World Energy Prepares for Nation’s First Carbon-Allowance Auctions

5/19/08Follow @wroush

A Massachusetts energy-trading startup is gearing up to host the nation’s first auction for greenhouse gas emissions allowances. The details are still being worked out, but if all goes according to plan, World Energy Solutions (TSX: XWE) of Worcester will conduct the online auction—in which power-plant owners will buy and sell the rights to emit certain quantities of carbon dioxide into the atmosphere—on September 10.

Carbon-emissions auctions aren’t a new concept. A carbon trading market has been in operation in the European Union, where most member states are Kyoto Protocol signatories, for three years. But greenhouse emissions trading is an untested idea in the United States, where the federal government has so far failed to enact policies limiting emissions of carbon dioxide and other gases that contribute to global warming. This federal inaction has led some individual states and regions to come up with their own ways to reduce CO2 emissions. And we live in one of them: Massachusetts is one of 10 Northeastern and Mid-Atlantic states participating in the Regional Greenhouse Gas Initiative (RGGI), which is about to impose a cap-and-trade system that will force the region’s power providers to either lower their own carbon emissions below pre-defined limits or buy enough carbon “allowances” from other plant owners to cover their excess.

A key premise of cap-and-trade schemes is that they’re more efficient at reducing emissions than rigid pollution caps, since the opportunity to sell carbon allowances gives companies an incentive to get below their own emissions cap by innovating—for example, by installing better pollution-control equipment or switching to non-fossil-fuel energy sources. A national cap-and-trade system for sulfur dioxide emissions, run by the Environmental Protection Agency, has brought about drastic reductions in acid rain, at a cost-per-ton far below what analysts and industry expected.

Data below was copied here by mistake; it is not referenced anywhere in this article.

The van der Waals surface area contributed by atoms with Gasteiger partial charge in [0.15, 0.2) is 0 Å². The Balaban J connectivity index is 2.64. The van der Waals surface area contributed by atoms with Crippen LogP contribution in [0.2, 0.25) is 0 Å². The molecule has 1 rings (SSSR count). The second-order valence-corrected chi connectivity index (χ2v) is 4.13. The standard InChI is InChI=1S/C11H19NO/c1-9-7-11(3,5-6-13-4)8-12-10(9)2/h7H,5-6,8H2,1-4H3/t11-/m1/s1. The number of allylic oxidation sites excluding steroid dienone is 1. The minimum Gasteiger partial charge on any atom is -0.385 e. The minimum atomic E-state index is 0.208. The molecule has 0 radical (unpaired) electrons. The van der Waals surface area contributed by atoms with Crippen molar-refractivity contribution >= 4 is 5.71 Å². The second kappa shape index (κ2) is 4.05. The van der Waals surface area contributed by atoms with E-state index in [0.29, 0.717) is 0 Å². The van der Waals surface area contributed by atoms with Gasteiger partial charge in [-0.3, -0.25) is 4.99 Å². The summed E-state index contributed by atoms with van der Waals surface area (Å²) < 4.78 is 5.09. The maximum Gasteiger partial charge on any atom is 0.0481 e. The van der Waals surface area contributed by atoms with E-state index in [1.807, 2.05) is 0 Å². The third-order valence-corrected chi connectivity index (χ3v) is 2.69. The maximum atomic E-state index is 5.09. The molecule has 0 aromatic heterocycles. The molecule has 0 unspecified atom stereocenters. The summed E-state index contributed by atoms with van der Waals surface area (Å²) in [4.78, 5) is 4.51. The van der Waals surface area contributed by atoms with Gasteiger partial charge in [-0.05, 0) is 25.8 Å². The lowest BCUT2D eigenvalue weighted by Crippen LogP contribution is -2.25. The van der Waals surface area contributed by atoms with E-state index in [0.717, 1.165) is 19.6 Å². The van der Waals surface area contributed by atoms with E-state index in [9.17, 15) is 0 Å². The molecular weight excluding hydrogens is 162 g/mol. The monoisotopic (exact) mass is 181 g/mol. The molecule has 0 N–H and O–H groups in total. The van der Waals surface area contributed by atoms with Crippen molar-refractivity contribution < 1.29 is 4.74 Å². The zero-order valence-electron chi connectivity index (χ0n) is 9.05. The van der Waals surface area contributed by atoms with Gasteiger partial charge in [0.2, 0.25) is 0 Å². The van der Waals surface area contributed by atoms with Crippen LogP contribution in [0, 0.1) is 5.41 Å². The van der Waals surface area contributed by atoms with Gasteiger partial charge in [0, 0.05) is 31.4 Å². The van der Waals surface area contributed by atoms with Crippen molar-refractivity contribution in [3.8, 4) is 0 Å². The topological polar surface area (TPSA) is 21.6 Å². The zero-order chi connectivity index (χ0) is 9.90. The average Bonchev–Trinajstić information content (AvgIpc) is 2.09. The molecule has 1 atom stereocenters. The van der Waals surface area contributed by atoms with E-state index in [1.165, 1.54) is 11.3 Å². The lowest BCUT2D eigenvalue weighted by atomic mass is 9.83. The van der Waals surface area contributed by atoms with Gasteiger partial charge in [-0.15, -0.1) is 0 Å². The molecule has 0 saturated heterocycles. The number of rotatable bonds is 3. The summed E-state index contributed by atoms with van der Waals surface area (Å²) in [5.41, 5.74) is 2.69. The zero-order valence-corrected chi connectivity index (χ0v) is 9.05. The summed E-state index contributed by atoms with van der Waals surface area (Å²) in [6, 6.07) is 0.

But cap-and-trade systems only work if there’s a transparent marketplace where polluters can buy and sell carbon allowances. And to create that marketplace, the RGGI states have turned to World Energy.

The company, which went public in 2006 on the Toronto Stock Exchange, is one of many businesses that sprang up to capitalize on the wave of deregulation that swept the nation’s electrical markets in the 1990s. It specializes in online reverse auctions where clients in deregulated states who want to buy power—say, city governments looking for the best rate on electricity for streetlights—can invite potential suppliers to bid against each other in real time. Until recently, most electricity customers turning to competitive suppliers sent out paper requests-for-proposals (RFPs) and compared bids by hand—a process that was like a “butter knife” compared to the “scalpel” that the company’s online auctions provide, in the words of World Energy president and COO Phil Adams.

Features such as “last bid blind”—meaning participants can’t see each other’s bids in the final minutes of an auction—lead suppliers to underbid competitors (and often even themselves) to win a contract, securing the lowest possible rates for their power buyers, Adams says. World Energy likes to quote one supplier who commented—a bit ruefully, perhaps—that the company’s platform is “brutally efficient at squeezing margins to the bare minimum.”

But even if they have to lower their bids more than they might like, suppliers appreciate World Energy’s services, Adams says. That’s mainly because the company is so meticulously organized about the processes leading up to, including, and following the actual auctions. “Utilities can pull up all the data on what they’re bidding on, and have a week to digest it before they come to the auction,” says Adams. “We hold host-bidder conferences, which we record and transcribe so that everyone has full information. Basically, in these markets that are so opaque and illiquid, our process brings transparency and liquidity, so you get an economic outcome that makes sense.”